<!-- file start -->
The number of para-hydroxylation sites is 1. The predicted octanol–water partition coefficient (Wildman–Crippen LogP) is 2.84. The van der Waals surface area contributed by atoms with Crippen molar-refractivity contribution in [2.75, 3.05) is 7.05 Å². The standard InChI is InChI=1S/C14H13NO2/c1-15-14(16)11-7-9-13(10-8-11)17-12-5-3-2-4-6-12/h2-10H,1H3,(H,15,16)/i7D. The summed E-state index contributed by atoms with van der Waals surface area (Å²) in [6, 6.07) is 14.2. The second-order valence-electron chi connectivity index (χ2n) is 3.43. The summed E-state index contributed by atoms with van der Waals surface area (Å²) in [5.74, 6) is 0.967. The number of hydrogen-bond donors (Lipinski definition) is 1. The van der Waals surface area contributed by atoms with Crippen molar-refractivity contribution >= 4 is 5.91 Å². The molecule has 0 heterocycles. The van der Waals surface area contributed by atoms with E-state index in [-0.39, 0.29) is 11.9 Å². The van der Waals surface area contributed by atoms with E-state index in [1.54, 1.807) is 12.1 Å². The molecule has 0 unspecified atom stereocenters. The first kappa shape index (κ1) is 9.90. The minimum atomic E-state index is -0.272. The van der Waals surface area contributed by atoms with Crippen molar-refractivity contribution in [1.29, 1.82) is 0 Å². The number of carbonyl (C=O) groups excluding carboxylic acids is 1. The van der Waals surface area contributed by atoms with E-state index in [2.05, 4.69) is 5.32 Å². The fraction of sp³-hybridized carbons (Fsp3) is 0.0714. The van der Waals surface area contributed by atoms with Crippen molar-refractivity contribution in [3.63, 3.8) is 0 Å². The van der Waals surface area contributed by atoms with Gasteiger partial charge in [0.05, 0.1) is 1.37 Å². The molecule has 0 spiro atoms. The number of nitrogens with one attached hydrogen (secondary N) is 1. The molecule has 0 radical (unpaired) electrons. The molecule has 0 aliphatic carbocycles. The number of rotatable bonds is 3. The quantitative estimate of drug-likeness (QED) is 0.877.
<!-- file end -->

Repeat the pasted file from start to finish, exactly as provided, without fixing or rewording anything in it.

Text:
The number of para-hydroxylation sites is 1. The predicted octanol–water partition coefficient (Wildman–Crippen LogP) is 2.84. The van der Waals surface area contributed by atoms with Crippen molar-refractivity contribution in [2.75, 3.05) is 7.05 Å². The standard InChI is InChI=1S/C14H13NO2/c1-15-14(16)11-7-9-13(10-8-11)17-12-5-3-2-4-6-12/h2-10H,1H3,(H,15,16)/i7D. The summed E-state index contributed by atoms with van der Waals surface area (Å²) in [6, 6.07) is 14.2. The second-order valence-electron chi connectivity index (χ2n) is 3.43. The summed E-state index contributed by atoms with van der Waals surface area (Å²) in [5.74, 6) is 0.967. The number of hydrogen-bond donors (Lipinski definition) is 1. The van der Waals surface area contributed by atoms with Crippen molar-refractivity contribution >= 4 is 5.91 Å². The molecule has 0 heterocycles. The van der Waals surface area contributed by atoms with E-state index in [-0.39, 0.29) is 11.9 Å². The van der Waals surface area contributed by atoms with E-state index in [1.54, 1.807) is 12.1 Å². The molecule has 0 unspecified atom stereocenters. The first kappa shape index (κ1) is 9.90. The minimum atomic E-state index is -0.272. The van der Waals surface area contributed by atoms with Crippen molar-refractivity contribution in [1.29, 1.82) is 0 Å². The number of carbonyl (C=O) groups excluding carboxylic acids is 1. The van der Waals surface area contributed by atoms with E-state index in [2.05, 4.69) is 5.32 Å². The fraction of sp³-hybridized carbons (Fsp3) is 0.0714. The van der Waals surface area contributed by atoms with Crippen molar-refractivity contribution in [3.63, 3.8) is 0 Å². The van der Waals surface area contributed by atoms with Gasteiger partial charge in [0.05, 0.1) is 1.37 Å². The molecule has 0 spiro atoms. The number of nitrogens with one attached hydrogen (secondary N) is 1. The molecule has 0 radical (unpaired) electrons. The molecule has 0 aliphatic carbocycles. The number of rotatable bonds is 3. The quantitative estimate of drug-likeness (QED) is 0.877.